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with which products containing steroids can be purchased. we are equally concerned that some athletes have tested positive for banned drugs because the products they were using were either contaminated or intentionally spike by manufacturing. as they made their leap into the american consciousness in 2003, one of the designer steroids found was made all. they come from clandestine laboratories to mainstream marketing. since its discovery, he quickly rose from an unknown substance to the signature ingredients in nutritional products readily available in r it is marketed to an unsuspecting public. 10% are spent annually on performance enhancing product. there hundreds currently
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available that contain one or more of the steroids. it is too easy for the junior high or college athletes to walk into a local health food store and see the labels for of legal and on natural. we all believe that because they are readily available that they must be safe and effective. what he did not know is that all the tapes -- all it takes is a credit card to import raw materials from china, the ability to pour water into a eighth label, and -- into a label, and the label maker. they sell millions of dollars a product before the fda has the ability to take action. unfortunately, we do not have to imagine such an act. one is here with us today. scoy his name is kareem hunter.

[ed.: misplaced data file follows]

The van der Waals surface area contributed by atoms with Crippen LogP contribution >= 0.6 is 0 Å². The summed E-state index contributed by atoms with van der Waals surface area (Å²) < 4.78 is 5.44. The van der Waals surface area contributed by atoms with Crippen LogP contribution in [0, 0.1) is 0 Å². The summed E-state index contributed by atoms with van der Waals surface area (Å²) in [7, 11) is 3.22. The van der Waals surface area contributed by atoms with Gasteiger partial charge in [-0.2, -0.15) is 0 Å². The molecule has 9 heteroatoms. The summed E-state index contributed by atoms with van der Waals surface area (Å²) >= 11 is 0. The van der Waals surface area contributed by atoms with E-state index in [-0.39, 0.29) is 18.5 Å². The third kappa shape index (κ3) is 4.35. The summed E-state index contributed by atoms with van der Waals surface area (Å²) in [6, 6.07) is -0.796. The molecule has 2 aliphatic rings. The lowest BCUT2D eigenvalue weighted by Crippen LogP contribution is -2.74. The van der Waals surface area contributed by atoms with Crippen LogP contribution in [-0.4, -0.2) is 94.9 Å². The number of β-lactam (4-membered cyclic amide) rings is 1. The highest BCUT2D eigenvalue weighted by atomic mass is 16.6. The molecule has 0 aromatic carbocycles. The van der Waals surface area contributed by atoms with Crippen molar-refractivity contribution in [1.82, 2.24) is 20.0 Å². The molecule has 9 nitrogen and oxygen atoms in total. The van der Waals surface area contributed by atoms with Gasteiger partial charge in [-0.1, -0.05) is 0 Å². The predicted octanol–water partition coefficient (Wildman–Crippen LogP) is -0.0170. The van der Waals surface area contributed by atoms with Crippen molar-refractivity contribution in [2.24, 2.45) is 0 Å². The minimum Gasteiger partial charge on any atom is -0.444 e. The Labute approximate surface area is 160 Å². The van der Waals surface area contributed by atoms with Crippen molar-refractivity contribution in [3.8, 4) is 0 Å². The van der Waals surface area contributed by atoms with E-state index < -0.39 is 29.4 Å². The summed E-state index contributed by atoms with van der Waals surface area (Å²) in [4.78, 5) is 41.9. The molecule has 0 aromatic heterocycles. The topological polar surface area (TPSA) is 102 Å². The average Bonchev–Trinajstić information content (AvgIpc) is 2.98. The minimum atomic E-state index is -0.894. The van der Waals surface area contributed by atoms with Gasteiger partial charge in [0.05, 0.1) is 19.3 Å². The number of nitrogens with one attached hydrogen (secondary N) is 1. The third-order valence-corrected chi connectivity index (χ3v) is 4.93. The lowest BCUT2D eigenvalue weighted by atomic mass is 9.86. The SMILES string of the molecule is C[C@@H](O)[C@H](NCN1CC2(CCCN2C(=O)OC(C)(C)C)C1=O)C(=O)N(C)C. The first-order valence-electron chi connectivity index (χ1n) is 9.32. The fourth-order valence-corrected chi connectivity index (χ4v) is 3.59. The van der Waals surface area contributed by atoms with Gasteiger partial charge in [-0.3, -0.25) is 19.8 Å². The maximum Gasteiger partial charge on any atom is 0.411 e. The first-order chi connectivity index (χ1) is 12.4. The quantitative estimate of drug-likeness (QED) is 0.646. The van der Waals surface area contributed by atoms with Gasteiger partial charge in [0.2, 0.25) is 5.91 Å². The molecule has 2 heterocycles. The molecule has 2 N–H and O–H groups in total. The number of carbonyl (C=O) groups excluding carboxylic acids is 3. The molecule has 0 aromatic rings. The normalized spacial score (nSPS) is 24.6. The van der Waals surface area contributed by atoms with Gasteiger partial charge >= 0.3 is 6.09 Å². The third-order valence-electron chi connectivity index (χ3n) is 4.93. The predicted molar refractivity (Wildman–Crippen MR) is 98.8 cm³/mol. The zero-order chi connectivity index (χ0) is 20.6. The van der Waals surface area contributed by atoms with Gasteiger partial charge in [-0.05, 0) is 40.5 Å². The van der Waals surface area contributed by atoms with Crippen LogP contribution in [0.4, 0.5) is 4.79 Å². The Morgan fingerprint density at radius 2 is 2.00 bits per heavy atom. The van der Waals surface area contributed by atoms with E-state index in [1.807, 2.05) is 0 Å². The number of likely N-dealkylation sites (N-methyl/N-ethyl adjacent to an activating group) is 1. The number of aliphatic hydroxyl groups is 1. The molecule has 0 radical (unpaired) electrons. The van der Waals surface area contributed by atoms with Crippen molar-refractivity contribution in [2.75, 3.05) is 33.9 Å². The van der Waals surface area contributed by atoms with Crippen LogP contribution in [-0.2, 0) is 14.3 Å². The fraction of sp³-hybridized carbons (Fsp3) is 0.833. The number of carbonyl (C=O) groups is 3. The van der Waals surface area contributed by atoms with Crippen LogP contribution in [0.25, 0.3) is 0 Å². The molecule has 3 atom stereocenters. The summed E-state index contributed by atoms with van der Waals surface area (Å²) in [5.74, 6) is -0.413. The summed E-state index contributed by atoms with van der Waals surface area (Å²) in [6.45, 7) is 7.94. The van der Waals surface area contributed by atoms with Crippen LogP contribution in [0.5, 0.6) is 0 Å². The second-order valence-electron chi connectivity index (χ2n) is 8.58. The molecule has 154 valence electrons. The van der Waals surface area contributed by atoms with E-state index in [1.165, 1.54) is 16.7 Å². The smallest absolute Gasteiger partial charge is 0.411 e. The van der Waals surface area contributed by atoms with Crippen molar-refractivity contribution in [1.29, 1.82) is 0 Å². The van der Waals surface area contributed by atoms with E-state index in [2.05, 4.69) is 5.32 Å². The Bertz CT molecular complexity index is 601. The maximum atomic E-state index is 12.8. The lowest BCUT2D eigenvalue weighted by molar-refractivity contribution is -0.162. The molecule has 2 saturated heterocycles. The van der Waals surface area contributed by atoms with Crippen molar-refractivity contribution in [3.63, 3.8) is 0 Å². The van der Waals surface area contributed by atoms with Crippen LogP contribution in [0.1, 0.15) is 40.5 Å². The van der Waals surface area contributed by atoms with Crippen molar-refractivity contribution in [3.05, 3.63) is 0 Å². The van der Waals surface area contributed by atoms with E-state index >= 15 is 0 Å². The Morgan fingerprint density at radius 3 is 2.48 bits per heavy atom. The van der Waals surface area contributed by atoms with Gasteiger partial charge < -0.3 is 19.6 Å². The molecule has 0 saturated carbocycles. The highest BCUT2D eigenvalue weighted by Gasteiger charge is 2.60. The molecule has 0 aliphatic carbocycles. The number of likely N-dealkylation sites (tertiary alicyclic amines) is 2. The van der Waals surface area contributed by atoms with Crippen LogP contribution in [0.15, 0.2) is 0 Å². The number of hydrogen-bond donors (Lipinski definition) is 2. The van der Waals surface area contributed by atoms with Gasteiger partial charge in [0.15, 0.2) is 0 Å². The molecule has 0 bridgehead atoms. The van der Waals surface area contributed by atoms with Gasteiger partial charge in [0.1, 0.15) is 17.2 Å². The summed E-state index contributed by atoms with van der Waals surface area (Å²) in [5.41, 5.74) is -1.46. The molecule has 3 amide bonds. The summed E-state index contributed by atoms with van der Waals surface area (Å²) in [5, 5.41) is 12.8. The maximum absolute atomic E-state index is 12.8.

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i had not known him long, but it does not take long to realize he and others like him are so bring examples of how unscrupulous profiteers are trading the help of our children for the pursuit of quick cash. he was fortunate to have some god-given athletic ability and the work card debt earned thanatos assistance to play baseball at a small college. he decided a look for red legal nutritional product to help his workout. he did his due diligence and checked on the prohibited drug laws. he found a product not on that list. according to court papers, it was at protesting -- even invoked the name of congress that because congress had not added it to the controlled substance act, it was 100% legal. he started feeling ill and the pain drove into the emergency room. if he had waited another day, he